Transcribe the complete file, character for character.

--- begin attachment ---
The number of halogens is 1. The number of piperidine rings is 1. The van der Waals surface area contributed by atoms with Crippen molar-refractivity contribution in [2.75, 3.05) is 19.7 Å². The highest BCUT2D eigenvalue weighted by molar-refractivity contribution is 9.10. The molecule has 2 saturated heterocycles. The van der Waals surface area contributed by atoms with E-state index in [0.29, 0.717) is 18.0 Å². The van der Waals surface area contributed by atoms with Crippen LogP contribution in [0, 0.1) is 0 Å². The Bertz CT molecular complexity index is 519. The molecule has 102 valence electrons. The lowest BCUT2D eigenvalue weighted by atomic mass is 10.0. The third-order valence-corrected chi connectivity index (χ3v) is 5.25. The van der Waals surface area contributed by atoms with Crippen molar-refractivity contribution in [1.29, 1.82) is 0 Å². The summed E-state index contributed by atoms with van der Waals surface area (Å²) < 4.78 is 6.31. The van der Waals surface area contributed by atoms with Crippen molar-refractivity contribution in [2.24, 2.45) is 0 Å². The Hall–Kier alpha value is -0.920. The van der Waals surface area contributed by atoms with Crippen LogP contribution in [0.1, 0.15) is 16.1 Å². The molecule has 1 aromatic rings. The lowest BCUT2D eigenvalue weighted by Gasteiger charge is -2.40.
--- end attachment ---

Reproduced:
The number of halogens is 1. The number of piperidine rings is 1. The van der Waals surface area contributed by atoms with Crippen molar-refractivity contribution in [2.75, 3.05) is 19.7 Å². The highest BCUT2D eigenvalue weighted by molar-refractivity contribution is 9.10. The molecule has 2 saturated heterocycles. The van der Waals surface area contributed by atoms with E-state index in [0.29, 0.717) is 18.0 Å². The van der Waals surface area contributed by atoms with Crippen LogP contribution in [0, 0.1) is 0 Å². The Bertz CT molecular complexity index is 519. The molecule has 102 valence electrons. The lowest BCUT2D eigenvalue weighted by atomic mass is 10.0. The third-order valence-corrected chi connectivity index (χ3v) is 5.25. The van der Waals surface area contributed by atoms with Crippen molar-refractivity contribution in [1.29, 1.82) is 0 Å². The summed E-state index contributed by atoms with van der Waals surface area (Å²) < 4.78 is 6.31. The van der Waals surface area contributed by atoms with Crippen molar-refractivity contribution in [2.24, 2.45) is 0 Å². The Hall–Kier alpha value is -0.920. The van der Waals surface area contributed by atoms with Crippen LogP contribution in [0.1, 0.15) is 16.1 Å². The molecule has 1 aromatic rings. The lowest BCUT2D eigenvalue weighted by Gasteiger charge is -2.40.